On NPR's "Morning Edition," Peter Overby discusses the way lobbyists are adjusting to the new Republican Congress. Some are hiring former Republican lawmakers and congressional staff. Some are reminding clients that there are still two parties, as in this nice ad for superlobbyist Heather Podesta, former sister-in-law of White House eminence John Podesta:
OVERBY: Even in a Republican Congress, lobbyists will need to court Democrats, too. Heather Podesta is happy to point that out. She runs her own small Democratic firm.
HEATHER PODESTA: The power of the Congressional Black Caucus has really grown.
OVERBY: In fact, she says CBC members are expected to be the top-ranking Democrats on 17 House committees and subcommittees.
PODESTA: Corporate America has to have entree into those offices. And we're very fortunate to have the former executive director of the Congressional Black Caucus as part of our team.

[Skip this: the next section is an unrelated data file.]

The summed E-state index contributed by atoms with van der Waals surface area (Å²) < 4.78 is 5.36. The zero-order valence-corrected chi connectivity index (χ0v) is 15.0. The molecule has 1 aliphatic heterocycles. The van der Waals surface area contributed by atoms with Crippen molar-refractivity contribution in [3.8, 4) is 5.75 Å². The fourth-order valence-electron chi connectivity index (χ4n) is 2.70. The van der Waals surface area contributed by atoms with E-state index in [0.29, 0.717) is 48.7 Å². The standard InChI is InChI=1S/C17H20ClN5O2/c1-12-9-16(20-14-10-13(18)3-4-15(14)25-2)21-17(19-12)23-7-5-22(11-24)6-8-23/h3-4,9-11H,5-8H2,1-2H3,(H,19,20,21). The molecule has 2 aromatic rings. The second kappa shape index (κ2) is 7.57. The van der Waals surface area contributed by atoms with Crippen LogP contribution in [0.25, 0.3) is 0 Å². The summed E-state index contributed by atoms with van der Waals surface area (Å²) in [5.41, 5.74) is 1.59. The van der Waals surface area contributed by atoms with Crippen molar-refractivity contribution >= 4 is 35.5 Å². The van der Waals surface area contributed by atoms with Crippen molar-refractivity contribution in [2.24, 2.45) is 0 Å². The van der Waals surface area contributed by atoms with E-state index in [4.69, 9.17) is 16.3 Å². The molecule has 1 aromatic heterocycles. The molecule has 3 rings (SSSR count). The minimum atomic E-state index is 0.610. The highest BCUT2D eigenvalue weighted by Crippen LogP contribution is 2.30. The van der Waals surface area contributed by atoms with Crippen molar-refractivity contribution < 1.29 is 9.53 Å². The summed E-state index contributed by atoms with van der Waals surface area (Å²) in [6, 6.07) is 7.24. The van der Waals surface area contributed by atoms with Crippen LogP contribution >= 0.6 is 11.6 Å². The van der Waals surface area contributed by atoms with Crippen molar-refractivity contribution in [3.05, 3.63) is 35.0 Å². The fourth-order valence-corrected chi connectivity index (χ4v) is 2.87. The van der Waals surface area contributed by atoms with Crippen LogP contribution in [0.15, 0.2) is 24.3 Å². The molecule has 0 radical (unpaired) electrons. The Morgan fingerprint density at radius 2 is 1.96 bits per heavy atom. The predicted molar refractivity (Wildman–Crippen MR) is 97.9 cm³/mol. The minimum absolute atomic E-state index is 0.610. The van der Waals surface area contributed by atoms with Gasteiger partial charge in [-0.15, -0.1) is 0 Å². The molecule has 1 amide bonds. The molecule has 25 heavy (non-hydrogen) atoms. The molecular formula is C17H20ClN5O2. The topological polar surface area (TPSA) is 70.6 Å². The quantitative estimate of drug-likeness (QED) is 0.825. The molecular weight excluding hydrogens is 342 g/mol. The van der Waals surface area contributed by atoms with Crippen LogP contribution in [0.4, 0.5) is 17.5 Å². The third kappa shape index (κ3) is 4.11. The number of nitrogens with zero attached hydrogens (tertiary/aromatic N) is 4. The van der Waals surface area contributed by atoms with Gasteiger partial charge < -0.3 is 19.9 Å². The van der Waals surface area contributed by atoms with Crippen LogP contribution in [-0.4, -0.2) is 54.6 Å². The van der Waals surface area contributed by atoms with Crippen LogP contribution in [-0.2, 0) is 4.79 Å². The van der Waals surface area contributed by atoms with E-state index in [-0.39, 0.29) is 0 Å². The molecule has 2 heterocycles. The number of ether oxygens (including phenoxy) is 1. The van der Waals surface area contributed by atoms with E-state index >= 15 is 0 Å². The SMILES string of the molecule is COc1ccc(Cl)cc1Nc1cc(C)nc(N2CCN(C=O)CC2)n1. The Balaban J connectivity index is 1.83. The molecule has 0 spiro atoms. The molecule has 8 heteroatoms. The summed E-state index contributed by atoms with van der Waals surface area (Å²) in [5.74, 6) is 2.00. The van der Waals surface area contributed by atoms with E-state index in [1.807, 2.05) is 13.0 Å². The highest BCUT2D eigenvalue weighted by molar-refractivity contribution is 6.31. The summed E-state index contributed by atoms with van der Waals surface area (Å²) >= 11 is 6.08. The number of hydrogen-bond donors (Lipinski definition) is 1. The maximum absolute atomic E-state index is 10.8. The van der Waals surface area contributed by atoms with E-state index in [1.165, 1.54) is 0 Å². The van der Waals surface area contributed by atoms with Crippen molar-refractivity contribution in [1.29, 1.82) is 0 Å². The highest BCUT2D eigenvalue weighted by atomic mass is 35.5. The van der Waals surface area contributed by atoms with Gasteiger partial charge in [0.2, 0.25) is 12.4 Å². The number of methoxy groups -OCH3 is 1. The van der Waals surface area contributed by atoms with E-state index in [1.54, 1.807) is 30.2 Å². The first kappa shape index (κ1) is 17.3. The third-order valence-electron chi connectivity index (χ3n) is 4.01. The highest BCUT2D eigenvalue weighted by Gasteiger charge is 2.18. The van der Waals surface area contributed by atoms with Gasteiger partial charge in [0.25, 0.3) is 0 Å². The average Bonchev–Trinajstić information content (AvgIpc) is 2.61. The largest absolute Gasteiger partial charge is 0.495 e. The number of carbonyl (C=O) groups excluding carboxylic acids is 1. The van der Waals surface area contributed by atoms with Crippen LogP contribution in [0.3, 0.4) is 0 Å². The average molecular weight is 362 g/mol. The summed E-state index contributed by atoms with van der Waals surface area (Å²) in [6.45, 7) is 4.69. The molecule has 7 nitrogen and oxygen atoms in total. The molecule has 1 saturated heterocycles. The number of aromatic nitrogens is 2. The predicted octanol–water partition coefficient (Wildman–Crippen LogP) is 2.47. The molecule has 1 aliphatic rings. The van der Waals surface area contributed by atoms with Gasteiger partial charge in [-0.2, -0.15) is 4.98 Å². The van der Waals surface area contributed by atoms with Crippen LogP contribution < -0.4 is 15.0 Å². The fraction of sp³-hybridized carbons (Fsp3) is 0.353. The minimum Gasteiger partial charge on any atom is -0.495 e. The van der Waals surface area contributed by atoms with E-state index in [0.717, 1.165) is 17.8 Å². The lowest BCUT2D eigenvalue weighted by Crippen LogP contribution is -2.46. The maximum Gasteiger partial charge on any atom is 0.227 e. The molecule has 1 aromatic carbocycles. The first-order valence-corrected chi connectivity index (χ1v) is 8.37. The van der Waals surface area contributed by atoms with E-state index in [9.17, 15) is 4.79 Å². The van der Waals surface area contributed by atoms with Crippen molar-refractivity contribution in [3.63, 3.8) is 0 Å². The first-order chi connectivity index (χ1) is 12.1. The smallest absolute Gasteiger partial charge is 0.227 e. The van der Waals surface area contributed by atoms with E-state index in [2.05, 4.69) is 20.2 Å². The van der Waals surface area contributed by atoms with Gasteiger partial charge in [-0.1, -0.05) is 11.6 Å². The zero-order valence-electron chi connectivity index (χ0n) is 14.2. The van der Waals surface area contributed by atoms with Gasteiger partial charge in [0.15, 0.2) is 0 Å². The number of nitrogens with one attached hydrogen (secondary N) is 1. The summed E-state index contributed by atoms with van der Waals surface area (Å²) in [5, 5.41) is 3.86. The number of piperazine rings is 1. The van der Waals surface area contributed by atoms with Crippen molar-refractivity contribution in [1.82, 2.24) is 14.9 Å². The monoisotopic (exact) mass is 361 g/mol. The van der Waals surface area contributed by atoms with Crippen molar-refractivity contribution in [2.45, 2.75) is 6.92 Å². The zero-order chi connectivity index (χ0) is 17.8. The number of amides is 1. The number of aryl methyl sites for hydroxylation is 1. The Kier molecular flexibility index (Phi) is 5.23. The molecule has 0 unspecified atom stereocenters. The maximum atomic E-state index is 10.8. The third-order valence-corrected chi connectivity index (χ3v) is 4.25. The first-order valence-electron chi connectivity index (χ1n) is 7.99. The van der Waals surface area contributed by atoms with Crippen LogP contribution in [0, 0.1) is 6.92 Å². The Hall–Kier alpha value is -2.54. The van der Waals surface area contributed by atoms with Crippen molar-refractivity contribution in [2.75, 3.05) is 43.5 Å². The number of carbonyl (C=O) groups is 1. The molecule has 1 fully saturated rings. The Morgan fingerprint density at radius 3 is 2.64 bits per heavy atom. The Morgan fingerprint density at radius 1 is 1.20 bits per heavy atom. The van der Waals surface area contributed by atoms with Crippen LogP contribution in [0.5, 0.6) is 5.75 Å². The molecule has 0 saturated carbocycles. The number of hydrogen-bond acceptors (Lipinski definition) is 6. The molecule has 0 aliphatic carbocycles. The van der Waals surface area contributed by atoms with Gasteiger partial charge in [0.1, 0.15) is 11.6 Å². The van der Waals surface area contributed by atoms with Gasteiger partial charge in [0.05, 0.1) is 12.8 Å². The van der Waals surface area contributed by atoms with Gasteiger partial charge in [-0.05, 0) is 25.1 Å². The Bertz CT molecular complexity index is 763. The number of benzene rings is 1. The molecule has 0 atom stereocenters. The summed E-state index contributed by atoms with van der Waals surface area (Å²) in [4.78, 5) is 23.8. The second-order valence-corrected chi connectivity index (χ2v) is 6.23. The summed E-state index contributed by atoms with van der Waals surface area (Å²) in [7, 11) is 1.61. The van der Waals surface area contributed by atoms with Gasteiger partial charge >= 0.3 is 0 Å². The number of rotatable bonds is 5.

After every election, the lobbyists and the spending interests never rest. The challenge for the tea party and for groups such as the National Taxpayers Union is to keep taxpayers even a fraction as engaged as the tax consumers.
In the last analysis, as I've written many times before -- and in my forthcoming book The Libertarian Mind -- the only way to reduce the influence of lobbyists is to shrink the size of government.
As Craig Holman of the Nader-founded Public Citizen told Marketplace Radio, “the amount spent on lobbying … is related entirely to how much the federal government intervenes in the private economy.” Marketplace’s Ronni Radbill noted then, “In other words, the more active the government, the more the private sector will spend to have its say…. With the White House injecting billions of dollars into the economy, lobbyists say interest groups are paying a lot more attention to Washington than they have in a very long time.”
Big government means big lobbying. When you lay out a picnic, you get ants. And today’s federal budget is the biggest picnic in history.